State Of The Apps 2022
It’s time to review the apps and tools I have relied on the most over the past year. Here’s my State of the Apps for 2022.
December is the month when we assess our relationships and the value they bring us. This year, perhaps more than any other, feels like the right time to look at the relationships we have with the tools that power our lives, especially the apps we rely on every day.
Time For State Of The Apps 2022
The categories for this year’s review are mostly unchanged from 2021. I’ve added two new categories: Mindset and Travel.
The apps I use changed a lot in 2022. More than in recent years. I hit a creative wall mid-year, relocated from London to Melbourne, and took a break from blogging. This forced me to rethink the apps I used and how I used them.
You’ll notice that Mac and iOS interoperability is now a huge theme for me. Wherever possible I put my focus on apps that work and update seamlessly across all my devices.
Finally, if you see something missing, the chances are I’m just using the default Apple iOS app for that purpose. I quite like Apple’s Clock, Mail, and Weather apps, for example. Safari is still my browser of choice. All these apps have great interfaces and keep getting better.
Anyway, on to the review!
Writing – Thinking – Reading
Writing is the core of my work these days, so it’s perhaps unsurprising that things change slowly here. I still write in Scrivener, read most of my books on Kindle PaperWhite (mine had a water-based misadventure in 2021, but is still working well), capture highlights with Readwise, make notes in Obsidian, and use Bear for ad hoc writing, such as drafts of letters or other copy. And I still use Wordy for the human copyediting of each article I post.
But there have been some changes.
First, I’ve been on the beta program for Reader by Readwise, a new RSS tool, which has taken over my day-to-day reading of articles, essays, and news stories. Everything goes into Reader and is then read later on iPhone or iPad. This has replaced my previous use of Safari’s Reading List.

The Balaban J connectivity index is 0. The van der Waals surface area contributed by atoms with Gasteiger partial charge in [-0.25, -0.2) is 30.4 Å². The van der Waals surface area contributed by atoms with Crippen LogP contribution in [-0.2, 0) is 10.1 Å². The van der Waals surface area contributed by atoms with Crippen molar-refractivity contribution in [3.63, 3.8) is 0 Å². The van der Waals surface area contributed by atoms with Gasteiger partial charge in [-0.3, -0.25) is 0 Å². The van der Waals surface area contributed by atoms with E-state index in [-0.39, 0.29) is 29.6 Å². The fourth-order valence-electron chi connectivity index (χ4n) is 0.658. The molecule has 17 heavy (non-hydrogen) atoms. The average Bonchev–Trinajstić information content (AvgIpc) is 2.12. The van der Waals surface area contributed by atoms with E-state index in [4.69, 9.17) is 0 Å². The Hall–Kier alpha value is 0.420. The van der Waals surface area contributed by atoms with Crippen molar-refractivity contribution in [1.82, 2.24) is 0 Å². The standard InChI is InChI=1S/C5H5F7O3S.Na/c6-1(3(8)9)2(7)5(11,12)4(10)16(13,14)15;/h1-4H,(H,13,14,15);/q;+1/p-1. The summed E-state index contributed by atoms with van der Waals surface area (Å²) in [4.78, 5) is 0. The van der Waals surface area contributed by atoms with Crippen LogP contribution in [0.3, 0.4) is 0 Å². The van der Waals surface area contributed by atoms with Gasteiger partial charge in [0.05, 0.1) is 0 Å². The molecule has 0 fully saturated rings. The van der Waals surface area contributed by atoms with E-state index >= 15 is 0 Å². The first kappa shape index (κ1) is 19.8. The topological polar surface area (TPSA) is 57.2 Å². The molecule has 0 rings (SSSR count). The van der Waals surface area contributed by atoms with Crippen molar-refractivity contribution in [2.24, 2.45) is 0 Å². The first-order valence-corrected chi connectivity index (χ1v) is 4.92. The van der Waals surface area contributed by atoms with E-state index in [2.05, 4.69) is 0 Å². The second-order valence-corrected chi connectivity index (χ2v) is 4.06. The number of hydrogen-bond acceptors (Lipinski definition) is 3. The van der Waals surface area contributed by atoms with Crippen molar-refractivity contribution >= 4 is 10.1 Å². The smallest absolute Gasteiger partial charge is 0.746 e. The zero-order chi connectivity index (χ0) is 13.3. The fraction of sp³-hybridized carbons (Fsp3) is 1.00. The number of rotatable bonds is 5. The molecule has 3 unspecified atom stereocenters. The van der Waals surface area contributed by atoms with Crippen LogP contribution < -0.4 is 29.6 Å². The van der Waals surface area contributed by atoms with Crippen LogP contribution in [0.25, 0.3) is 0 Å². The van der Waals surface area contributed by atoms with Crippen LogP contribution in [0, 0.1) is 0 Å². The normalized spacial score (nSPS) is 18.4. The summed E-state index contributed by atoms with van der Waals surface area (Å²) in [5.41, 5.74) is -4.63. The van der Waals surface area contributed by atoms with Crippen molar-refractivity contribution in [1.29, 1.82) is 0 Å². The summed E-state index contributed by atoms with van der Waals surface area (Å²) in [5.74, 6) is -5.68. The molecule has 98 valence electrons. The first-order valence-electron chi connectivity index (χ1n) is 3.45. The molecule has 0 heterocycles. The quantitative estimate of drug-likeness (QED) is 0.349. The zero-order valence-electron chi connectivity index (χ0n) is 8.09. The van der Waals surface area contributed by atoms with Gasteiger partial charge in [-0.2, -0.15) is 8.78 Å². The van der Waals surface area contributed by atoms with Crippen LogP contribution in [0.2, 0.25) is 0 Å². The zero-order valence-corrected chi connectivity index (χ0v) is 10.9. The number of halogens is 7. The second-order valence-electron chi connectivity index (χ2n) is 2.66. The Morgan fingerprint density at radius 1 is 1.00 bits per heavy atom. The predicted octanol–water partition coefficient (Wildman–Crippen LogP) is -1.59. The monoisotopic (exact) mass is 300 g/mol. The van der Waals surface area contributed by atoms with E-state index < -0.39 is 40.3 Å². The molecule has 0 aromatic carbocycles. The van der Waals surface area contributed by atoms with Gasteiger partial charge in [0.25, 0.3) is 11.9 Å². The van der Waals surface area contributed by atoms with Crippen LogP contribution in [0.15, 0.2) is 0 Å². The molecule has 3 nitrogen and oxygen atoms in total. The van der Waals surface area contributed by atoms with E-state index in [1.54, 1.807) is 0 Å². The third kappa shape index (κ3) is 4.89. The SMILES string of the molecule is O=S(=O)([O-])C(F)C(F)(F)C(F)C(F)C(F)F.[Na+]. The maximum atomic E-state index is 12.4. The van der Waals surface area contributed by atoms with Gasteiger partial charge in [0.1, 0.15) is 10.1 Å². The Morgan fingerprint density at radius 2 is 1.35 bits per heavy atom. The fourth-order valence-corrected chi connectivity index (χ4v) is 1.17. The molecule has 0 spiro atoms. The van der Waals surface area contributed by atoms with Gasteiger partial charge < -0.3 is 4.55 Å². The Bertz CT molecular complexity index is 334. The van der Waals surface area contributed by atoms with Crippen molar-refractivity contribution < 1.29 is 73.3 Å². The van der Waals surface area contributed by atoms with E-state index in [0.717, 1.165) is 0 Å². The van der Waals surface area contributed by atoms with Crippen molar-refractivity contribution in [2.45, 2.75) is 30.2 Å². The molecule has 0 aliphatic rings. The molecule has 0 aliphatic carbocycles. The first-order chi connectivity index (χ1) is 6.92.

There will be a full article on Reader in the new year. But for now I’ll say it’s great to have a smart, well-designed RSS reader, which is integrated into my note-taking workflow.
Reader also has some AI-based tools built into what they call Ghostwriter. This lets you create quick summaries of your highlights, or even entire articles. You can even output summaries in haiku format!
I’ve also added Word back into my arsenal, specifically to use the Writefull AI tools. Once I have a good second draft of an article, I copy it into Word and run some of the tools in order to find copy suggestions and discover better subheadings.
I’ve also been trying out Lex, another AI writing assistant, when I get stuck on an article. Almost everything I get from Lex is useless. But it always manages to prompt me to write again.
Overall, I think AI assistance will become an increasing part of my writing routine. Not as a replacement for writing or creating ideas. But as an aid for tasks I struggle with, such as choosing headings, or as a substitute for the kind of early feedback I’d get if I were working with an editor throughout the writing process.
At the other end of the spectrum, I’ve been keeping a literary journal in 2022. This started during a workshop with Sabrina Orah Mark. The idea is to write an entry every day, but as an explicitly literary activity, a journal meant for others to read one day. For this purpose I ink up my Pilot Custom 823 with one of the Iroshizuku inks I use (a different colour for each city I frequent), and a sage green dot-lined softcover Leuchtturm1917 A5 Medium notebook.
Not having a dedicated workspace due to the pandemic forced me back into using Omnifocus as my main personal productivity tool. The question of whether to use a paper or digital productivity system is a huge one.
But when you’re facing constant interruptions, a digital system can be more robust. The way I use Omnifocus is more tightly regulated and focused, if you like. I’m not putting everything I can imagine in there. Just the tasks I must do and the most important projects at any time.